The Problematic Behaviour That Connects Curtis Pritchard And Lord Sugar

Well intentioned but ultimately infantilising, 'young lady' has got to go.

Calling Adult Women 'Young Lady' - The Problematic Behaviour That Connects Curtis Pritchard And Lord Sugar

by Rebecca Reid |

The moment that someone calls me ‘young lady’ it’s 2007, I’m wearing a standard-issue Catholic school kilt and I’m about to be given detention for talking during assembly. Now I’m as nostalgic as the next person, but it’s not a feeling that I’m keen to revisit while I’m at work. Unfortunately there are still occasions where men seem to think that it’s appropriate to send professional adults spiraling back to childhood by addressing them as ‘young lady’.

Last night, during The Apprentice, Alan Sugar addressed Jemelin Artigas as ‘young lady’ in the boardroom. Admittedly The Apprentice isn’t a fly-on-the-wall documentary about the workplace, and being in the boardroom with SurAlan is a bit like being in the head teacher’s office, but the principle still stands. Why on earth would you address a person you’re potentially going to go into business with as ‘young lady’ when it’s an expression that is clearly infantilising and most often used when telling off children.

Lord Sugar and the Love Island cast have, on the face of it, very little in common. But earlier this year, Love Island’s Curtis Prichard found himself under fire for doing the exact same thing, discussing Margot Robbie by saying: ‘I’m not going to lie, she’s a very attractive young lady’. He also did it in the villa, describing both Maura and Amy as young ladies.

Curtis got a lot of flack for his choice of words online, with people all over Instagram and Twitter commenting that he sounded like an ‘old man’ and begging him to find another way to refer to the women he finds attractive. But at least his odd choice of language seems to have been motivated by a misplaced attempt at politeness. Lord Sugar doesn’t have that excuse.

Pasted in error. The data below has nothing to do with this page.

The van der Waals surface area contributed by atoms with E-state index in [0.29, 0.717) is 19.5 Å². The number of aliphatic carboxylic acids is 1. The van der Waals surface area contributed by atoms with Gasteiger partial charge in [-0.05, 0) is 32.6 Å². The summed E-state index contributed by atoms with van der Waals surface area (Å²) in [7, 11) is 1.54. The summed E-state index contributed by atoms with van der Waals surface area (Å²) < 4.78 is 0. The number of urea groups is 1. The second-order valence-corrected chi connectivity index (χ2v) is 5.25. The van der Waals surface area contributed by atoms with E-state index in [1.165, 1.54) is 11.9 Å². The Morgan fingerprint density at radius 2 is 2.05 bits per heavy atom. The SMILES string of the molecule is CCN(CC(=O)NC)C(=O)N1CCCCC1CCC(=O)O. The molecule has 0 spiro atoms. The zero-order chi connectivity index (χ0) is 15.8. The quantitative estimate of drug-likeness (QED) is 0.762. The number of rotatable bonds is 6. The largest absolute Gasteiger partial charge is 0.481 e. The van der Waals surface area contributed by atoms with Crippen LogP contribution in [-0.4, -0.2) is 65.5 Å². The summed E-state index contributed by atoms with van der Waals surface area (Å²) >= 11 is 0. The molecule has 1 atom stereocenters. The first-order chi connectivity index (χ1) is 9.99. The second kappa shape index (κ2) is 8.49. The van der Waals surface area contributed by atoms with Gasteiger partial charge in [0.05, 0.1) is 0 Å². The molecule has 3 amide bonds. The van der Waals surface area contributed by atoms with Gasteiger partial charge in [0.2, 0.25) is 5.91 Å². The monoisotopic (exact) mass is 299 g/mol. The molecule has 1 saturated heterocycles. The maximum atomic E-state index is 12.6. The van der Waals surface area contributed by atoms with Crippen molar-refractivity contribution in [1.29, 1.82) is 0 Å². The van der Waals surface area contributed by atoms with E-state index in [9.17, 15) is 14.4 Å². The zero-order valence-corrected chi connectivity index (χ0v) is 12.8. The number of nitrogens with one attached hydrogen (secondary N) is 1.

When he called Jemelin ‘young lady’ he had just finished bollocking her for the (admittedly very poor) job she did as project manager of a task. He deliberately chose that language to assert himself and to make his message clear. Unfortunately that’s an experience that will be familiar to many of us who’ve worked for powerful older men. During my years temping, ‘young lady’ was a shorthand for ‘I can’t remember your name but I want you to do things for me, I’m not going to say thank you once you’ve done them but I will stare down your dress when you lean forward’.

For the avoidance of doubt, if you are describing a woman then just call her a woman. Don’t say ‘lady’ or ‘female’ and for God’s sake please don’t call her a ‘young lady’. Even if you’re attempting to be polite, it still comes across as patronising and uncomfortable. If in doubt, you could always do something really revolutionary and use the word 'person' or even her name.

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